I can’t think of a change in my life where my pets haven’t been transitioning with me, be it directly or indirectly. We’ve moved — including across the continent, twice — formed new relationships, ended relationships, welcomed new family members, lost beloved family members, travelled, navigated illness and injury — mine and theirs — and well, lived. Rarely is there a life that’s static! Change, both planned and unexpected is inevitable.

What I’ve learned through all of these experiences is that each animal has his own capacity for change, and that my ability to help each pet through it, to ease the process and speed up the integration, is paramount. I’ve also learned that while I plan and prepare for things like moving to a new home or introducing a new family member, these changes are likely going to take my animals by surprise. This means that I have to factor their well-being into my plans too. I never want to see my animals distressed and it’s important to me that the support provided is effective; I want to see immediate results!

Fortunately, there are many tools we can use to make these transitions more seamless for our pets and help reduce any stress along the way. These may include the use of aromatherapy and essential oils, all forms of body work including T-Touch and massage, even acupuncture and acupressure.

My absolute favourite though is energy work — any therapy that manipulates the bioenergy of the animal with the intention of removing blockages and restoring harmony. Energy works helps to reduce stress and anxiety, minimize or eliminate the physical and behavioural manifestations that can accompany change, facilitate relationship building, ease grief and loss and promote curiosity, which is a key component in creating new habits.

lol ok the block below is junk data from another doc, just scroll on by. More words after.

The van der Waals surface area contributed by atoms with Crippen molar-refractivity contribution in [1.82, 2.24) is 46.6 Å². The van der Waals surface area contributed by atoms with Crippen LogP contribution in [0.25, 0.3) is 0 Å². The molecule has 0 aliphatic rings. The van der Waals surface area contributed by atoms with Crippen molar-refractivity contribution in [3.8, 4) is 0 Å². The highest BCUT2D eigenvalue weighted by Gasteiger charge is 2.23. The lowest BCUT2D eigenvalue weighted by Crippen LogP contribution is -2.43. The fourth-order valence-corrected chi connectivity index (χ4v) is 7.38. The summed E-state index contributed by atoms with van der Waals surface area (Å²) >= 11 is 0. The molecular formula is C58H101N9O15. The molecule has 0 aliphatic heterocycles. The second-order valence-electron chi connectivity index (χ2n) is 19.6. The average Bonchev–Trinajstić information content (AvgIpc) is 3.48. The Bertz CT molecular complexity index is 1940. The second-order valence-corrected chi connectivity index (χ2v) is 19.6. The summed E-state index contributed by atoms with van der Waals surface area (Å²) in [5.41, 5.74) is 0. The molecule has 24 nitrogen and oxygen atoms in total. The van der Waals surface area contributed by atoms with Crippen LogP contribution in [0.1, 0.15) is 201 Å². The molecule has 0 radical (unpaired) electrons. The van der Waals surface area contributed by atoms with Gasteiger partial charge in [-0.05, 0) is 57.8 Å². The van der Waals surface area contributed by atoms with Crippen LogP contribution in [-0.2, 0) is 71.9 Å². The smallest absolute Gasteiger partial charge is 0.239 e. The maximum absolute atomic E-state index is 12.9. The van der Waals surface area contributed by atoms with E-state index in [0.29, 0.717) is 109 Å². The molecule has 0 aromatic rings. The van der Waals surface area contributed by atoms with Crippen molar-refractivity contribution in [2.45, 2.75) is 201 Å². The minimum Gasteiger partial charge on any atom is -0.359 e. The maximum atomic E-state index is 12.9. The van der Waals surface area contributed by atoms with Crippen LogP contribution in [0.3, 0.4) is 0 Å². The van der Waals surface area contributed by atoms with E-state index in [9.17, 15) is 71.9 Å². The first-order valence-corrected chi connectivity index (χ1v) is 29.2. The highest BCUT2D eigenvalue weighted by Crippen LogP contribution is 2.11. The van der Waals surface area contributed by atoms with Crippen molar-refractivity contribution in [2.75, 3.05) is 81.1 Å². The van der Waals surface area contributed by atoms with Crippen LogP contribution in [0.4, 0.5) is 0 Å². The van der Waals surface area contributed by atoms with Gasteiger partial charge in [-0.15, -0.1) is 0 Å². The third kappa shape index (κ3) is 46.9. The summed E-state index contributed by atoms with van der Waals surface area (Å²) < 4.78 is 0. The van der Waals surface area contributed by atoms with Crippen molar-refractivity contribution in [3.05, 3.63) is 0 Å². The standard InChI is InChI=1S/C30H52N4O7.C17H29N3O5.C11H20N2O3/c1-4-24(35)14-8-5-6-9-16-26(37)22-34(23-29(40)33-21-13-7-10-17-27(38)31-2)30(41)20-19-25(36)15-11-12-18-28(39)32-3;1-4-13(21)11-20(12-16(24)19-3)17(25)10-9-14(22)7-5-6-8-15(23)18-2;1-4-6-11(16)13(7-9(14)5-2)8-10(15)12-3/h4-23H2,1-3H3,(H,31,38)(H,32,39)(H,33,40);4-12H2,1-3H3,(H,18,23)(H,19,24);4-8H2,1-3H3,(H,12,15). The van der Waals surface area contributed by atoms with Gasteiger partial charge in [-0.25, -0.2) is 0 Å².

With energy work, it doesn’t matter if the transitions are planned or not. When I moved across the continent, with three cats as company, I used energy work on all three of them so they were calm before the trip and so they would settle in the car (seriously, not a single meow the entire time). We had to make three different pit stops too, which were added stressors because it meant the cats were exposed to multiple new environments in rapid succession. But, thanks to the energy work, I had cats who snuggled and purred each night and who didn’t hide or resist when I pulled out the carrier to load them back up.

I used energy work on my cats when I brought my new puppy home, to help them feel safe and secure and happy with a new addition in the house. I used energy work on the puppy to help her with the grief of losing her litter-mates and to feel at ease in her new environment.  Energy work is a phenomenal tool for personal transitions too; births, deaths, change in mobility and ability, adjusting to illness/injury, all of it. This last winter I had to put my cat down so I utilized energy work to help everyone with their grief and to help him as he transitioned to the other side. It eased his pain, minimized his discomfort and added to his quality of life in his final days.